• 37. DIABETES MELLITUS <ul><li>Exercise- How exercise can help? Aerobic exercise increases insulin sensitivity and, along with proper nutrition, helps restore normal glucose metabolism by decreasing body fat. Strength training (a.k.a. resistance or weight training) also decreases body fat by raising the metabolism. It&apos;s main benefit, however, is increasing glucose uptake by the muscles and enhancing the ability to store glucose. Exercise can mean the difference between &amp;quot;medical management&amp;quot; and &amp;quot;lifestyle management&amp;quot; of Type 2 diabetes. </li></ul><ul><li>Very important, because it lowers blood sugar. Should be regular, not sporadic. ADA recommends 30 min. of moderate exercise most days of the week. Counsel patient to carry 15 gm. </li></ul>
  • 38. DIABETES MELLITUS <ul><li>Sick day rules: </li></ul><ul><li>Take insulin or oral hypoglycemics as usual. </li></ul><ul><li>Check blood glucose Q 3-4 hrs. If &gt; 300, call MD. </li></ul><ul><li>Small frequent meals, 6-8 times/day. </li></ul><ul><li>If vomiting/diarrhea persist, take liquids Q 1/2-1 hr to prevent dehydration. </li></ul><ul><li>For patients with type 1 diabetes, inability to retain fluids may require hospitalization. </li></ul>
  • 39.
  • 40. DIABETES MELLITUS <ul><li>Teaching: </li></ul><ul><li>Start with the basics, assume the pt. knows nothing about diabetes </li></ul><ul><li>It is chronic condition and requires a lifetime of self-management behaviors </li></ul><ul><li>Evaluate literacy level, finances, family support, and typical daily schedule </li></ul><ul><li>Diabetic foot care is very important. </li></ul><ul><li>Discuss safety measures to prevent cuts, wounds and infection </li></ul><ul><li>Stop smoking </li></ul><ul><li>Teach patient about diet, blood testing, sliding scale and insulin administration </li></ul><ul><li>Medic-Alert tag </li></ul>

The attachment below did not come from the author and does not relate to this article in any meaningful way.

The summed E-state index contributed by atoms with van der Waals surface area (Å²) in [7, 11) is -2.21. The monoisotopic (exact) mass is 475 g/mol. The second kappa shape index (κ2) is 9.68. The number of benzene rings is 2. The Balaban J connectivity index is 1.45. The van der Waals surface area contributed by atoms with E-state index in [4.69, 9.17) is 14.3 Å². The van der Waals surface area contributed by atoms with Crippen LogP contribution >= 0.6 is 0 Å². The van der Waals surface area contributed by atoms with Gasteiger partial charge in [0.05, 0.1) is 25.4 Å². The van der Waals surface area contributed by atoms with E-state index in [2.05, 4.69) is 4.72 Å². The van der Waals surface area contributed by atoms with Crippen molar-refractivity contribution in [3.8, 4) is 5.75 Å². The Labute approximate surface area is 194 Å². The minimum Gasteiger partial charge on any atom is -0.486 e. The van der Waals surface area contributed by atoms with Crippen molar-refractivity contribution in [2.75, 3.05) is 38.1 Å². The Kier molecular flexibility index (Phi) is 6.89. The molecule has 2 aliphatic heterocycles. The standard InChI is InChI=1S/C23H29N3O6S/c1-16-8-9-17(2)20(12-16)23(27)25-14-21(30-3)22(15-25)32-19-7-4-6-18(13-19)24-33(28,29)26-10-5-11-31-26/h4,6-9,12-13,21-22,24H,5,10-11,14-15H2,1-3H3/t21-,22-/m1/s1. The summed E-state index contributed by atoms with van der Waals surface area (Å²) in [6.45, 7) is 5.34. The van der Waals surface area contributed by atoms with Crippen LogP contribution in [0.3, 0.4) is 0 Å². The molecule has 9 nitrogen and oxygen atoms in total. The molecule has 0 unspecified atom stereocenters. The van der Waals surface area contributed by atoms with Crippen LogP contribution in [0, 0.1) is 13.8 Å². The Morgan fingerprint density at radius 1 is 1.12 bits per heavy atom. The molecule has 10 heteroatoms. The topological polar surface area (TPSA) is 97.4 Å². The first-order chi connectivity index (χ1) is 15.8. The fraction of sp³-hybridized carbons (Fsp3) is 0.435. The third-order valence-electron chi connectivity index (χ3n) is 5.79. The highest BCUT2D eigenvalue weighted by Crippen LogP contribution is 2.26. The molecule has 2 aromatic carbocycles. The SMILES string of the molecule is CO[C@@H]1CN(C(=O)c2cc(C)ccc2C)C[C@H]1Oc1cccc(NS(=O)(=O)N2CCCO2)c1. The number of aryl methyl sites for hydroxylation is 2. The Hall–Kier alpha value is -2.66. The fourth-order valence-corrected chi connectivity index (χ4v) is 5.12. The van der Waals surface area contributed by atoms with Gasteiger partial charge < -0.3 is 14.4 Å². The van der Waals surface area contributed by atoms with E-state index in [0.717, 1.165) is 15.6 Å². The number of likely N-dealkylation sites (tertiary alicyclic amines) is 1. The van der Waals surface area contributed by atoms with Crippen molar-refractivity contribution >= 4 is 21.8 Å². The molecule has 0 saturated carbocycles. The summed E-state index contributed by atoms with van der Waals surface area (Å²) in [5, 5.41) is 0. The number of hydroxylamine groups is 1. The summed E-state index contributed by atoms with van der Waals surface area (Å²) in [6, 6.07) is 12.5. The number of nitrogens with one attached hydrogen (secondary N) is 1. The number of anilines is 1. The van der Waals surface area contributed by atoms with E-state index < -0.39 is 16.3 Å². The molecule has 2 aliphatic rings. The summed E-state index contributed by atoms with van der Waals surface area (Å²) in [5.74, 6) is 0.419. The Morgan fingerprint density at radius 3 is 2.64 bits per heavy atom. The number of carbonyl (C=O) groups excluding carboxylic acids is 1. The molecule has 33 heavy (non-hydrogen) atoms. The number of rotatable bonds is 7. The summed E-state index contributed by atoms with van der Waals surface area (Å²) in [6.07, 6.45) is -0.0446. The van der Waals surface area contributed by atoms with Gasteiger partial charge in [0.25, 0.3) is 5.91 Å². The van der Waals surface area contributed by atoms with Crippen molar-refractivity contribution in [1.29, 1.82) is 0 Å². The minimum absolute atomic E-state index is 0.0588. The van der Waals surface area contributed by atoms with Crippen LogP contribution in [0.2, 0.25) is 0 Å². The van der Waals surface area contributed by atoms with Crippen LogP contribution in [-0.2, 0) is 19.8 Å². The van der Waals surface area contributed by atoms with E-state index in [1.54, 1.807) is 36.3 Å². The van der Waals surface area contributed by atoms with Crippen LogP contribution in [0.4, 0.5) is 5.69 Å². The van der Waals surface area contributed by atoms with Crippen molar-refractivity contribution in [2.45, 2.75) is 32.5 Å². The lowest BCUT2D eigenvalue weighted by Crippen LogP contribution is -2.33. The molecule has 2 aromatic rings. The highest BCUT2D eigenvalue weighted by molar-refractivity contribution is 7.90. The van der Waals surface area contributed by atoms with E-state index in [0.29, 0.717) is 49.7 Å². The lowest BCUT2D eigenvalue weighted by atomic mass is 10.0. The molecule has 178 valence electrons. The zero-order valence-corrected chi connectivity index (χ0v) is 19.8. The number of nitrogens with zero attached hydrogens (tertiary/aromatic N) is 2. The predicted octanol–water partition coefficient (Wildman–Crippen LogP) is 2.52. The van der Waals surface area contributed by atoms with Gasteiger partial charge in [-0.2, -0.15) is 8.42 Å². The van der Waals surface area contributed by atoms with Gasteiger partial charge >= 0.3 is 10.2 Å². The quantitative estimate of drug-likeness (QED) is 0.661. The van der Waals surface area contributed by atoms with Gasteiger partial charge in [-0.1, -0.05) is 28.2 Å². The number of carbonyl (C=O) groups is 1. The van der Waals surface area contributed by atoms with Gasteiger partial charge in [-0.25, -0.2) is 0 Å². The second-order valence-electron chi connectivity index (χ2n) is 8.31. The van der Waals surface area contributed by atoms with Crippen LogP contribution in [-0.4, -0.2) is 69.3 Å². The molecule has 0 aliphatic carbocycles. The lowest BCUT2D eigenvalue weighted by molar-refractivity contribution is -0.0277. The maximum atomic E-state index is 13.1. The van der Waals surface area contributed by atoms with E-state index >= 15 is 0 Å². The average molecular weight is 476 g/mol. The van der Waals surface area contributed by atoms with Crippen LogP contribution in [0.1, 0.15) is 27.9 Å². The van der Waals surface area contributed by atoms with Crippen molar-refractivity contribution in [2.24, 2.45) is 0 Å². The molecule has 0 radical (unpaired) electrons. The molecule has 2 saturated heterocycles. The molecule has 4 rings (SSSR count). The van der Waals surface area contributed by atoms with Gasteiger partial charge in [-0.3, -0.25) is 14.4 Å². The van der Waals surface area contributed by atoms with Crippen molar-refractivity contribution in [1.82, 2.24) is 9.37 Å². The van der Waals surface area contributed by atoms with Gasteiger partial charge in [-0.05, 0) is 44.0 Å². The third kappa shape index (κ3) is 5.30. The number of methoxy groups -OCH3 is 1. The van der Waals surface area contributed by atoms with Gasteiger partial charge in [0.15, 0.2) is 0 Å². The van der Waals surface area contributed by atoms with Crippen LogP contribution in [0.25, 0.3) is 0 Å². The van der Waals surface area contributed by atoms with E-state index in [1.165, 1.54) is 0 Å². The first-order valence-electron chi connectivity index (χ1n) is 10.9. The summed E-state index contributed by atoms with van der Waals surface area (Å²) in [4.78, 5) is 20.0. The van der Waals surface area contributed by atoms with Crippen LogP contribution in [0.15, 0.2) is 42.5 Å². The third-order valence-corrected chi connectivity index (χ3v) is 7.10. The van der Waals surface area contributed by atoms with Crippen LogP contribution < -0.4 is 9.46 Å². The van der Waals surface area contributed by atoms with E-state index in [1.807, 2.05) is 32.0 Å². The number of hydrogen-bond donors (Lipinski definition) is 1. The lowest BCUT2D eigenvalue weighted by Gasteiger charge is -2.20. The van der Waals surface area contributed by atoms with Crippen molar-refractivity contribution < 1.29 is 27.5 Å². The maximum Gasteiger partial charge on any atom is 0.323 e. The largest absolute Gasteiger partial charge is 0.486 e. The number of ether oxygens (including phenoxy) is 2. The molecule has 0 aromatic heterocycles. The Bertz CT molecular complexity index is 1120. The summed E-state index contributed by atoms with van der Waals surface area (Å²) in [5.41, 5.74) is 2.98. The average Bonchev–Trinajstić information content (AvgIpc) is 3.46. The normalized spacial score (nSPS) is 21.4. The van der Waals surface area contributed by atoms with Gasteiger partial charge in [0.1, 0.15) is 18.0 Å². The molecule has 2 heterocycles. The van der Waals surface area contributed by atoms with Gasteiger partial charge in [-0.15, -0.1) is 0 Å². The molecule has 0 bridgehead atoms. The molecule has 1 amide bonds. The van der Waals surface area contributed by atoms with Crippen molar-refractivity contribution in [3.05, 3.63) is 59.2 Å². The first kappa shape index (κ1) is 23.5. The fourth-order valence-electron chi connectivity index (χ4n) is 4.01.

• 41. DIABETES MELLITUS <ul><li>NANDA: </li></ul><ul><li>High risk for fluid volume deficit R/t polyuria and dehydration </li></ul><ul><li>Altered nutrition R/t imbalance of insulin/food. </li></ul><ul><li>Knowledge deficit </li></ul><ul><li>Anxiety </li></ul><ul><li>Self-esteem, risk for situational low </li></ul><ul><li>Sensory and perceptual alterations: visual </li></ul><ul><li>Infection, risk for </li></ul><ul><li>Sexual dysfunction </li></ul><ul><li>Body image, disturbed </li></ul><ul><li>Coping, ineffective </li></ul><ul><li>Activity intolerance </li></ul>
  • 42. THE END
  • 43. Common Drugs use in the Endocrine System
  • 44. Common Drugs use in the Endocrine System <ul><li>Posterior Pituitary Hormones </li></ul><ul><li>􀂄 Animal posterior pituitary hormone extract </li></ul><ul><li>􀂄 Examples: Pitressin (vasopressin) IM, SC </li></ul><ul><li>(desmopressin) synthetic. IV, SC, intranasal </li></ul><ul><li>􀂄 MOA: Natural antidiuretics . Produces concentrated urine by increasing tubular reabsorption of water. </li></ul><ul><li>􀂄 Uses: Diabetes insipidus, SIADH caused by trauma, </li></ul><ul><li>surgery, etc. Bedwetting (DDAVP) </li></ul><ul><li>􀂄 Monitor BP, I&amp;O, weight, and urine specific gravity </li></ul>
  • 45. Posterior pituitary hormone <ul><li>Pitocin (oxytocin) </li></ul><ul><li>Action: Enhances contractile activity of the </li></ul><ul><li>uterine smooth muscle. </li></ul><ul><li>􀂄 Uses: Induce or stimulate labor, control post </li></ul><ul><li>partum hemorrhage. </li></ul><ul><li>􀂄 Adverse Effects: Uterine rupture, fetal </li></ul><ul><li>hypoxia or trauma. </li></ul><ul><li>􀂄 Nursing Measures: Accurate dose, Close </li></ul><ul><li>monitoring of contractions and FHT in labor. </li></ul><ul><li>Add drug to IV bag after IV is started . </li></ul>
  • 46. Anterior Pituitary Hormones <ul><li>Example: Genotropin (somatropin) </li></ul><ul><li>􀂄 Action: Promotes growth in children whose </li></ul><ul><li>growth has been impaired by a deficiency of </li></ul><ul><li>growth hormone. </li></ul><ul><li>􀂄 Uses: Children with deficiency of growth </li></ul><ul><li>hormone, adults with deficiency of growth </li></ul><ul><li>hormone from disease, surgery or radiation of </li></ul><ul><li>pituitary </li></ul>